By Coach to Ruahepu

Before the advent of the infernal consumption engine people travelled about by horse, both the mechanical kind and the animal. Before that, of course, there were footpaths and tracks. In New Zealand the Maori, who arrived from Polynesia by sea canoe, made the first tracks into the interior. So when white settlers wanted to exploit the interior of the country they chose Maori guides who used these Maori highways to take them there.

Mt Ruapehu in the centre of North Island was sacred to the Maori and the early settlers followed their route from Hawkes Bay. It later became a coach road, then a dirt road, a gravel road and now a sealed road, the Napier-Taihape road which we now followed, travelling West into mountain country. It’s known by the affectionate name of the Gentle Annie road.

It was a beautiful twisting route over a pastoral landscape and you could easily imagine the sway of the coach, the crack of the whip, the panting of the horses as they laboured across the landscape.

We were headed for Ohakune, a town which nestles below the ski slopes of Ruapehu. In winter the town is packed with winter sports enthusiasts but in summer it is quite empty and we easily found a three bed, modern house to rent for less than £40 a night. We had acres of space and all the necessary facilities so it was a steal. Mind you, there was a house being built next door so the view wasn’t wonderful but we did get to see two chippies erecting the wooden structure of the house right before our eyes. It only took them a few hours to get the basic shell up.

In keeping with our recent escapades in Hawkes Bay our house was in Wineberry Lane but that’s not why we chose it, honest!
There is also a coach road running from Ohakune to the small settlement of  Horopito, on the other side of Mt Ruapehu, only this time it’s a cycle or walking trail. You can imagine which option we took – strictly by foot. In fact we split the walk over a couple of afternoons as a change from walking in the mountains. It must have been a very uncomfortable ride on those old coach roads because even walking on them was difficult at times. When trains arrived in New Zealand they soon took over from the horse drawn coach but the railway lines often followed the route of the coach roads or crossed them at some point and on this track from Ohakune you get to visit some of the old rail lines with their impressive viaducts over river gorges.

At the other end of the Old Coach Road lies the odd little town of Horopito and the strangest museum ever. Billed as Vintage Motor Car collection it is, in fact, a large scrap yard and spare parts store but what an incredible place. I happily paid NZ$5 to wander round photographing some of the thousands of hubcaps, steering wheels, lights, radiators and every imaginable part from motor cars beginning at the very earliest days of motoring right through to the present. It was a mess, it was mad and eclectic, it wasn’t a museum but it was well worth a few quid to wander around a slice of history.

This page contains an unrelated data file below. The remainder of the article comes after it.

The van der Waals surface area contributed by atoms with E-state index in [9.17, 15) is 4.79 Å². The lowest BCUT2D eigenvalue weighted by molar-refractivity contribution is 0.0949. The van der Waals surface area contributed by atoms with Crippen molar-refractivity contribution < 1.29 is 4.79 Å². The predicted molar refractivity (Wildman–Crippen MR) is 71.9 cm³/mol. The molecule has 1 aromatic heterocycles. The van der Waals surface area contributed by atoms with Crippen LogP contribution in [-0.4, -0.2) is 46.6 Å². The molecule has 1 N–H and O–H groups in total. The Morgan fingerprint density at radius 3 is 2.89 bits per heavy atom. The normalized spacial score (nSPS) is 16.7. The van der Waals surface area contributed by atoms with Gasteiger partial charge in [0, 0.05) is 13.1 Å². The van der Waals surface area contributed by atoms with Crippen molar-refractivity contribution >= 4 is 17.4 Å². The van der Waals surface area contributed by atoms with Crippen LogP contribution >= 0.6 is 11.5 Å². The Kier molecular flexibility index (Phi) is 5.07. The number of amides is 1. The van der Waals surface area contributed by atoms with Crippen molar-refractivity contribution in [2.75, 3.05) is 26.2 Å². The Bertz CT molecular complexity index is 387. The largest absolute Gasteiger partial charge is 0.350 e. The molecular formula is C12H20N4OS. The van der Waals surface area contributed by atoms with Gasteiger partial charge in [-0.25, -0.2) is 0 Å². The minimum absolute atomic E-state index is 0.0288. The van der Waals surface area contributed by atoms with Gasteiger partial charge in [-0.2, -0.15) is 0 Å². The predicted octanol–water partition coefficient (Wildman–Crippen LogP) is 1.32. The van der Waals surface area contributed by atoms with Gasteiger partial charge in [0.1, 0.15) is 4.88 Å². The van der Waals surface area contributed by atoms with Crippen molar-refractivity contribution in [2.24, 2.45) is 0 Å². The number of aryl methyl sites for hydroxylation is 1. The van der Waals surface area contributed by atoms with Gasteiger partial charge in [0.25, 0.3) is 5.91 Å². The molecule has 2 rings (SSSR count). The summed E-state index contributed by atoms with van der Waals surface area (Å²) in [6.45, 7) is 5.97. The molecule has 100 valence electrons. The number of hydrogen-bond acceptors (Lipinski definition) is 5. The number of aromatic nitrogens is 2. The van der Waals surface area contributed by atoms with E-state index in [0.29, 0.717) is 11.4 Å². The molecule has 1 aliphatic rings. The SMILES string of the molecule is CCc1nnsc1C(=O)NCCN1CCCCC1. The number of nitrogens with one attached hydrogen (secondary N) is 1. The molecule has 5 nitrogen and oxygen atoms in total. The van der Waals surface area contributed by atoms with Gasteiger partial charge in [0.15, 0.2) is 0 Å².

But we had come to Ohakune not to dwell on the past but to walk amongst the volcanoes on the Tongariro National Park. There are three volcanoes in Tongariro; Mt Ruapehu, the tallest and a stunning ski field in winter, Mt Ngauruhoe, a perfect cone which had a starring role in the Lord of the Rings trilogy as Mount Doom (fancy having to wait 2,500 years for your film debut), and Mt Tongariro which is a very active volcano even now. In fact, in Ohakune we were woken up at 1.30 in the morning one day by an earth tremor measuring a modest 3.8 which occurred in the Tongariro area. We first became aware of a low rumbling noise and then felt the house shake. We were a little concerned, staying as we were underneath a volcano that had last erupted in 2007 but the warning sirens didn’t go off so we turned over and went back to sleep.

Our first walk on the slopes of Ruapehu, our favourite mountain, was a gentle 7 km walk following a cascading stream. At the rapids the silica deposits make the stream appear to be golden and along the way you get some great views of Ruapehu, despite the cloudy conditions. But that evening after our meal, we suddenly realised  that the clouds had cleared and that we were going to get a sunset on the mountain. So in a madcap dash, Jane driving, me leaping out of the car now and again, camera and tripod in hand, we  drove up to the ski field above Ohakune to catch Ruapehu revealed in all its glory.

image

I also captured the image of Mt Taranaki in the far distance which features at the top of this page. It was a rare sighting of a volcano which is usually covered in cloud.

For our final day in Tongariro we wanted do a serious walk. Jane was still not 100% but we felt we might be able to tackle at least some of the 17 km walk to the Tama Lakes. We said we would get as far as we could and turn back at any point if we’d had enough. The viewpoint for Lower Tama lake is at 1240 mtrs and it was a fabulous walk across old lava flows with Ruapehu on one side and  Ngaurohoe on the other. The view of the lake was wonderful and we felt strong enough to tackle the ridge line walk to the viewpoint for the upper lake, another 200 mtrs higher. It was hard going but the view from the top made it all worthwhile and it was a real achievement for Jane to get to the top and back down a very tricky slope, given what happened the last time we were in New Zealand when she fell and broke her wrist on similar ground.

This was our third visit to Tongariro and we’ve enjoyed every single one so who knows if and when we’ll be back. There’s still plenty to do around here. But now it’s time to move on to Wellington and take the ferry to the South Island.

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